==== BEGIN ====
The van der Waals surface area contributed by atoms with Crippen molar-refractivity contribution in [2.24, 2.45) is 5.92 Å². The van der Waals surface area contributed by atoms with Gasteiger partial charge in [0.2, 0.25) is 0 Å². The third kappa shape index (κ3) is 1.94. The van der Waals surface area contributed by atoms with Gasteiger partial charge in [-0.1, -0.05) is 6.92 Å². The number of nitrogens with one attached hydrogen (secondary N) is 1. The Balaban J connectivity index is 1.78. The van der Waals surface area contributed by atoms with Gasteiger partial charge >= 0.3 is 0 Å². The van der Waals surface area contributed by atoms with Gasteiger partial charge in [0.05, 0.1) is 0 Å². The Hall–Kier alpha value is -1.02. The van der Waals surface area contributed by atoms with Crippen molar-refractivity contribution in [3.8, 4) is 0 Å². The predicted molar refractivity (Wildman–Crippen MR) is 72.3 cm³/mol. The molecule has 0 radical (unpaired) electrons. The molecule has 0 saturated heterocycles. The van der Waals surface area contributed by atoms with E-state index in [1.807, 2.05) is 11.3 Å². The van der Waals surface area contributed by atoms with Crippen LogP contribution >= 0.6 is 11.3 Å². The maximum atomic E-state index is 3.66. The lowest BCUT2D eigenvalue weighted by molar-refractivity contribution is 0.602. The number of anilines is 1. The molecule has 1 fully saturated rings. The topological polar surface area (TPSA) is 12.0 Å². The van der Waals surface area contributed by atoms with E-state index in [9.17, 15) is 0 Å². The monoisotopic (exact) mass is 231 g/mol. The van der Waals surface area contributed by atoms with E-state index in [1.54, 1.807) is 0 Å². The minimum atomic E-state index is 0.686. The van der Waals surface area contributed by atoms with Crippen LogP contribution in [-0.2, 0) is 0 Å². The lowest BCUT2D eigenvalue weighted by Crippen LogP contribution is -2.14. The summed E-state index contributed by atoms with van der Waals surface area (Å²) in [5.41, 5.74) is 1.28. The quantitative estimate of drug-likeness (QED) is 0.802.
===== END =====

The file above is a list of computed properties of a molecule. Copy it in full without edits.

The van der Waals surface area contributed by atoms with Crippen molar-refractivity contribution in [2.24, 2.45) is 5.92 Å². The van der Waals surface area contributed by atoms with Gasteiger partial charge in [0.2, 0.25) is 0 Å². The third kappa shape index (κ3) is 1.94. The van der Waals surface area contributed by atoms with Gasteiger partial charge in [-0.1, -0.05) is 6.92 Å². The number of nitrogens with one attached hydrogen (secondary N) is 1. The Balaban J connectivity index is 1.78. The van der Waals surface area contributed by atoms with Gasteiger partial charge >= 0.3 is 0 Å². The van der Waals surface area contributed by atoms with Gasteiger partial charge in [0.05, 0.1) is 0 Å². The Hall–Kier alpha value is -1.02. The van der Waals surface area contributed by atoms with Crippen molar-refractivity contribution in [3.8, 4) is 0 Å². The predicted molar refractivity (Wildman–Crippen MR) is 72.3 cm³/mol. The molecule has 0 radical (unpaired) electrons. The molecule has 0 saturated heterocycles. The van der Waals surface area contributed by atoms with E-state index in [1.807, 2.05) is 11.3 Å². The van der Waals surface area contributed by atoms with Crippen LogP contribution >= 0.6 is 11.3 Å². The maximum atomic E-state index is 3.66. The lowest BCUT2D eigenvalue weighted by molar-refractivity contribution is 0.602. The number of anilines is 1. The molecule has 1 fully saturated rings. The topological polar surface area (TPSA) is 12.0 Å². The van der Waals surface area contributed by atoms with E-state index in [9.17, 15) is 0 Å². The monoisotopic (exact) mass is 231 g/mol. The van der Waals surface area contributed by atoms with E-state index in [1.54, 1.807) is 0 Å². The minimum atomic E-state index is 0.686. The van der Waals surface area contributed by atoms with Crippen LogP contribution in [-0.2, 0) is 0 Å². The lowest BCUT2D eigenvalue weighted by Crippen LogP contribution is -2.14. The summed E-state index contributed by atoms with van der Waals surface area (Å²) in [5.41, 5.74) is 1.28. The quantitative estimate of drug-likeness (QED) is 0.802.